Current understanding of the interplay between catechol-O-methyltransferase genetic variants, sleep, brain development and cognitive performance in schizophrenia

Valter Tucci, Glenda Lassi, Martien J Kas

Research output: Contribution to journalArticle (Academic Journal)peer-review

5 Citations (Scopus)

Abstract

Abnormal sleep is an endophenotype of schizophrenia. Here we provide an overview of the genetic mechanisms that link specific sleep physiological processes to schizophrenia-related cognitive defects. In particular, we will review the possible relationships between catechol-O-methyltransferase (COMT), sleep regulation and schizophrenia development. Recent studies validate the hypothesis that COMT mutations may trigger disturbances during adolescence that affect sleep and cortical development. Anomalies in cortical development during this critical developmental phase may increase the susceptibility for schizophrenia. In conclusion, in view of therapeutic efficacy, we can envisage indications for future investigations into the role of COMT for sleep regulation, cognitive performance and sleep-related cognitive deficits.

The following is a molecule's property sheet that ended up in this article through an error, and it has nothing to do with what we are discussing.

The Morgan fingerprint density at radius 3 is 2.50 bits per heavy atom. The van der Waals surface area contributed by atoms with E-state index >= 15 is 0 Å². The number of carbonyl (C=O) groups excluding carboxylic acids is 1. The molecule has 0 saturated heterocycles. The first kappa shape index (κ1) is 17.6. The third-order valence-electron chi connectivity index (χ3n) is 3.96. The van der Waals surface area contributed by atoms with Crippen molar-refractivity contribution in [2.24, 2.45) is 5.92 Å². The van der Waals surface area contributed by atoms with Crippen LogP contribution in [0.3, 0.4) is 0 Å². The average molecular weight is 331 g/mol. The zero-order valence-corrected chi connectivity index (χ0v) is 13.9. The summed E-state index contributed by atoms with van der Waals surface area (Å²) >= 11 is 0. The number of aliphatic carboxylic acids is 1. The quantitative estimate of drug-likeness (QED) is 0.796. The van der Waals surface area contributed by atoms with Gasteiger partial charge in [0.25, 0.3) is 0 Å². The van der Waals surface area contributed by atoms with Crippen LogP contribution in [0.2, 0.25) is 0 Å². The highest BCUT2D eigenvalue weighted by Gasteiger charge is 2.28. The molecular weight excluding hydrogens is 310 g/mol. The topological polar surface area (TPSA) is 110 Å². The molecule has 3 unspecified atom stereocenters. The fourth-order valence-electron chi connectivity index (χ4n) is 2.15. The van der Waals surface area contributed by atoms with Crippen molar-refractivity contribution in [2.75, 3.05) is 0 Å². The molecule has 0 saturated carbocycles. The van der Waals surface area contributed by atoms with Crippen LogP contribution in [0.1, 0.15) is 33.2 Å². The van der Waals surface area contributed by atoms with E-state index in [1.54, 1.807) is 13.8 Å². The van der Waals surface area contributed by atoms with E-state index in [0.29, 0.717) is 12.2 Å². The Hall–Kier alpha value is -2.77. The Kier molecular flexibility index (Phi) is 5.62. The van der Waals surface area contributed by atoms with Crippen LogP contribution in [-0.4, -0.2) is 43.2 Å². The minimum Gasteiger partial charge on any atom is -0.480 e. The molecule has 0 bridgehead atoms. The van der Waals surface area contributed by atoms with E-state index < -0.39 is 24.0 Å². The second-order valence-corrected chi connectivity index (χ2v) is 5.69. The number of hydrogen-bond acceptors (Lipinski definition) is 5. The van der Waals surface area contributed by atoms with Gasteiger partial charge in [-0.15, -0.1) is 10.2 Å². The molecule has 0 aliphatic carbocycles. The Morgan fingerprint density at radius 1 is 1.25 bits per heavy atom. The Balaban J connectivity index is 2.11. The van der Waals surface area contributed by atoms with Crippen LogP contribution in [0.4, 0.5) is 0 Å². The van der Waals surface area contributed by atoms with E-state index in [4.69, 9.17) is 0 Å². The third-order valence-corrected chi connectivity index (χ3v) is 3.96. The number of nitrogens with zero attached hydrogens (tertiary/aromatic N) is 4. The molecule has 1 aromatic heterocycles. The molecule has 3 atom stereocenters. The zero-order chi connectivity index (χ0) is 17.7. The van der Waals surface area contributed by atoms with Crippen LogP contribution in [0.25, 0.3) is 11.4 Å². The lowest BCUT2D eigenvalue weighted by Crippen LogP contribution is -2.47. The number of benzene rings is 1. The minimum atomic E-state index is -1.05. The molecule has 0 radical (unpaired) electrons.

Original languageEnglish
Pages (from-to)292-8
Number of pages7
JournalCNS and Neurological Disorders - Drug Targets
Volume11
Issue number3
Publication statusPublished - May 2012

Keywords

  • Brain
  • Catechol O-Methyltransferase
  • Cognition
  • Dopamine
  • Genetic Variation
  • Humans
  • Schizophrenia
  • Schizophrenic Psychology
  • Sleep
  • Journal Article
  • Research Support, Non-U.S. Gov't
  • Review

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